A’s High-A pitching coach Steve Connelly spent more than a month with Naile in Stockton this year and worked with him at Instructs in 2015. Naile came into the 2016 season with two above-average offerings – the sinking fastball that sits 88-91 and a plus slider. Connelly says Naile added two more off-speed pitches in 2016 that should help him continue to develop as a starter.

He was working on the change-up all year. He tried a number of different grips and he finally found a grip that he liked that had good action on it. I think he would like to have a little more separation of velocity with it, but I dont know that he necessarily needs that. But thats a goal of his to have more separation of velocity between his change-up and his fastball. The action on it is good. Hes getting more comfortable with it, Connelly said. He also has the cutter that he will throw in there, too. He doesnt throw it a ton. Maybe [next] year he will throw it a little bit more. But it is a good pitch for him.

Nailes signature sinking fastball and his delivery remind As Assistant General Manager Billy Owens of a former Oakland great.

The first time I saw him, hes a sinkerballer and he tries to mimic his game after Tim Hudson. Obviously, two different eras and all of that stuff, but his delivery is spot-on and he really sinks that ball, Owens said.

Naile isnt a power pitcher, but he gets his share of swings-and-misses and soft contact thanks to the movement he gets on his pitches. The sinker bores in on right-handers and away from lefties and he spots it well. The slider is an out-pitch that Naile can go-to when he has two-strikes or when hes looking to get ahead of an aggressive hitter. In the upper-levels, lefties hit Naile a little better than righties did, but the cutter should help him against more advanced southpaw hitters as he gets comfortable using it more frequently. He throws a ton of strikes and lives in the bottom half of the strike-zone, making it hard for teams to roll up big innings against him.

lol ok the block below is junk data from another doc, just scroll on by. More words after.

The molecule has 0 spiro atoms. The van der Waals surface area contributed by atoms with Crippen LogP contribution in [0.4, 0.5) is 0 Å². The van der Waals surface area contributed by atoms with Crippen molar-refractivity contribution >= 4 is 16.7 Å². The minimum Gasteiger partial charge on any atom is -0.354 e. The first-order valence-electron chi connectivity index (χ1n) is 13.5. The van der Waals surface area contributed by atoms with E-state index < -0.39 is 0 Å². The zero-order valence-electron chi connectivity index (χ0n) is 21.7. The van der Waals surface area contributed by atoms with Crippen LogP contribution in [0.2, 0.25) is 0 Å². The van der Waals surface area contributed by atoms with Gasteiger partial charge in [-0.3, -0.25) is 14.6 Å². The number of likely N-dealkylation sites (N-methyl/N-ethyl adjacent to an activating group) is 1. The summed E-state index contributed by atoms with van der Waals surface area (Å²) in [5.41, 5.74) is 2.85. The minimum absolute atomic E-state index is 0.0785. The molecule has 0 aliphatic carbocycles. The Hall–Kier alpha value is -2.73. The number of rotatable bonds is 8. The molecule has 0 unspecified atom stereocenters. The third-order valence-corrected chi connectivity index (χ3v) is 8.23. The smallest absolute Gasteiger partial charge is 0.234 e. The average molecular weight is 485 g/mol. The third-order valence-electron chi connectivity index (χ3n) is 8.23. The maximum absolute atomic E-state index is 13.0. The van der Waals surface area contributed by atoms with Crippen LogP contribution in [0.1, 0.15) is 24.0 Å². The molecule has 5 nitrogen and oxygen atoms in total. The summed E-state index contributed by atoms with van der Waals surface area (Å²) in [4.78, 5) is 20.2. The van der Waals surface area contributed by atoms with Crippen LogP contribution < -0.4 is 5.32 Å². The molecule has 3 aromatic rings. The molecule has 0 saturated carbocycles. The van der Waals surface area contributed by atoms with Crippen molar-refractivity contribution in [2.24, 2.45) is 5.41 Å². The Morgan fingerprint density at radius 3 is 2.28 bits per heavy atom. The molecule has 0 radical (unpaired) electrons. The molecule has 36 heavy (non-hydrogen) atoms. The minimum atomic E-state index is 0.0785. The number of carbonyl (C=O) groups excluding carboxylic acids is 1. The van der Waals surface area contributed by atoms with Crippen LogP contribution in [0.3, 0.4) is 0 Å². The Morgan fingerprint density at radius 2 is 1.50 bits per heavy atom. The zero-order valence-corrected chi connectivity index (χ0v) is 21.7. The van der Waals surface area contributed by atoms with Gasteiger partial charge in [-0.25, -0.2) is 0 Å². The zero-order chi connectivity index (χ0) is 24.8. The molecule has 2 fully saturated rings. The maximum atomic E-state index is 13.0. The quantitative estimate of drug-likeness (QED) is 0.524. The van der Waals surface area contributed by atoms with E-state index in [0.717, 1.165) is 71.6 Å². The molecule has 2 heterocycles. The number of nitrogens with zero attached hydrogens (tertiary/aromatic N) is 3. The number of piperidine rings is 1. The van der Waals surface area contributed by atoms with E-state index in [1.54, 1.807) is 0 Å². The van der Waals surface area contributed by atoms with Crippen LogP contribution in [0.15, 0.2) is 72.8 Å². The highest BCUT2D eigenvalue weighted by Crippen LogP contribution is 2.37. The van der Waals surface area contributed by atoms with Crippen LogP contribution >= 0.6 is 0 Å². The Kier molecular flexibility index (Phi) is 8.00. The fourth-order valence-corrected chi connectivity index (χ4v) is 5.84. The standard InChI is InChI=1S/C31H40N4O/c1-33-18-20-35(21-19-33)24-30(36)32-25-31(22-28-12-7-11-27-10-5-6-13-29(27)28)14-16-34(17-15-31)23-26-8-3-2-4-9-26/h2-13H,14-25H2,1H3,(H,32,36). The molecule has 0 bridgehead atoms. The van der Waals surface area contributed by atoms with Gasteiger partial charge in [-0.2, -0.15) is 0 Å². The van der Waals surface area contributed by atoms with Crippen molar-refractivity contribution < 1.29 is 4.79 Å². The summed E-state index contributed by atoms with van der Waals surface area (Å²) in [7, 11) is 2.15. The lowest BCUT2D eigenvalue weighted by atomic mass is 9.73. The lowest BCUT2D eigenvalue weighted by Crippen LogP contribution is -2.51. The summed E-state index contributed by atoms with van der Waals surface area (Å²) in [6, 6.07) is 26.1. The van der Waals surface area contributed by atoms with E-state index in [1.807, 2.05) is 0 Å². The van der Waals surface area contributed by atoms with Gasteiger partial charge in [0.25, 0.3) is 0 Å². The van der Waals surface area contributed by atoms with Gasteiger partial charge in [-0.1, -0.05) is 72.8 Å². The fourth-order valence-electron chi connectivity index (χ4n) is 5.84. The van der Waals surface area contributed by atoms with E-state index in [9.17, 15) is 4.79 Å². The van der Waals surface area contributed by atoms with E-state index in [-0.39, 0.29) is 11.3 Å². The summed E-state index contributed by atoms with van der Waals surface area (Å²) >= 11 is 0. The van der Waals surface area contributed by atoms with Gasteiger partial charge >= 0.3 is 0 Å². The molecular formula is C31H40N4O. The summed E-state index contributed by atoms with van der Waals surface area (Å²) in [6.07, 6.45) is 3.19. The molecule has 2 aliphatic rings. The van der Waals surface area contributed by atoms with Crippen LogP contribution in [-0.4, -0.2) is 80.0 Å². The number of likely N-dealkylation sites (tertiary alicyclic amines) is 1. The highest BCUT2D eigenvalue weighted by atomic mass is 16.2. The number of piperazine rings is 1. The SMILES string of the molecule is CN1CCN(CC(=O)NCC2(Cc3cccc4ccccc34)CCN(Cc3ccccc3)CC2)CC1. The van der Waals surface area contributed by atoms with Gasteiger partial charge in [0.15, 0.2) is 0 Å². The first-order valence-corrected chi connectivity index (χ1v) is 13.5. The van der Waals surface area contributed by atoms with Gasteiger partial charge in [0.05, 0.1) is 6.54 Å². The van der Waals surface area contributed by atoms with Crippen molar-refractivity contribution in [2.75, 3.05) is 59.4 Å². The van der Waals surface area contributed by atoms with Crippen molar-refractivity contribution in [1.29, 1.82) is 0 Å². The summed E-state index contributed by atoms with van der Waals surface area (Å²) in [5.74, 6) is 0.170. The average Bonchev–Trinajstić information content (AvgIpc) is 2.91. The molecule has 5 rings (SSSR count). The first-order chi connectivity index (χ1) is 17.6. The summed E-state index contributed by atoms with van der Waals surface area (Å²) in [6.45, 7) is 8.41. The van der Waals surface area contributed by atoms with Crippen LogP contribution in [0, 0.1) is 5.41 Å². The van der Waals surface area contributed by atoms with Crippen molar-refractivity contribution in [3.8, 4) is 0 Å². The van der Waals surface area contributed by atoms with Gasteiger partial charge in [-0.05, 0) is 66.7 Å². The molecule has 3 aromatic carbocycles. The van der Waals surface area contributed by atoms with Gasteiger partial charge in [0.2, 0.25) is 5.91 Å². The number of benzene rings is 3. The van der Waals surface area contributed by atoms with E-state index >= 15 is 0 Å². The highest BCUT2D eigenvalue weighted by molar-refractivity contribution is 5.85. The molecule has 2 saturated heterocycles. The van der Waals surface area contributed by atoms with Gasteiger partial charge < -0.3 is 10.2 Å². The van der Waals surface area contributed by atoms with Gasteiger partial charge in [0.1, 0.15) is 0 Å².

At 64’’, 185, Naile is long and lean and has the frame to be able to start for a full season. He does have the Tommy John surgery in his health history, but Naile was very durable in 2016 and has had two straight healthy seasons since the surgery. He shouldnt be on any kind of innings restriction in 2017. The As will continue to develop Naile as a starter for as long as they can, but he showed in 2015 that he can handle a bullpen role if that is the direction his development takes him. As a groundball pitcher who throws strikes and has a swing-and-miss off-speed pitch, Naile could be a very effective reliever in the big leagues even without a big velocity fastball.

Naile will be 24 throughout the 2017 regular season, so he is on the older side for a player entering his second full professional season. However, he has made up for a lot of that age difference with his experience in the upper-levels in 2016. He could easily start the 2017 season with Midland and be in Triple-A by the end of the year. Much of where he starts and ends will have to do with moves the As make at the major-league level.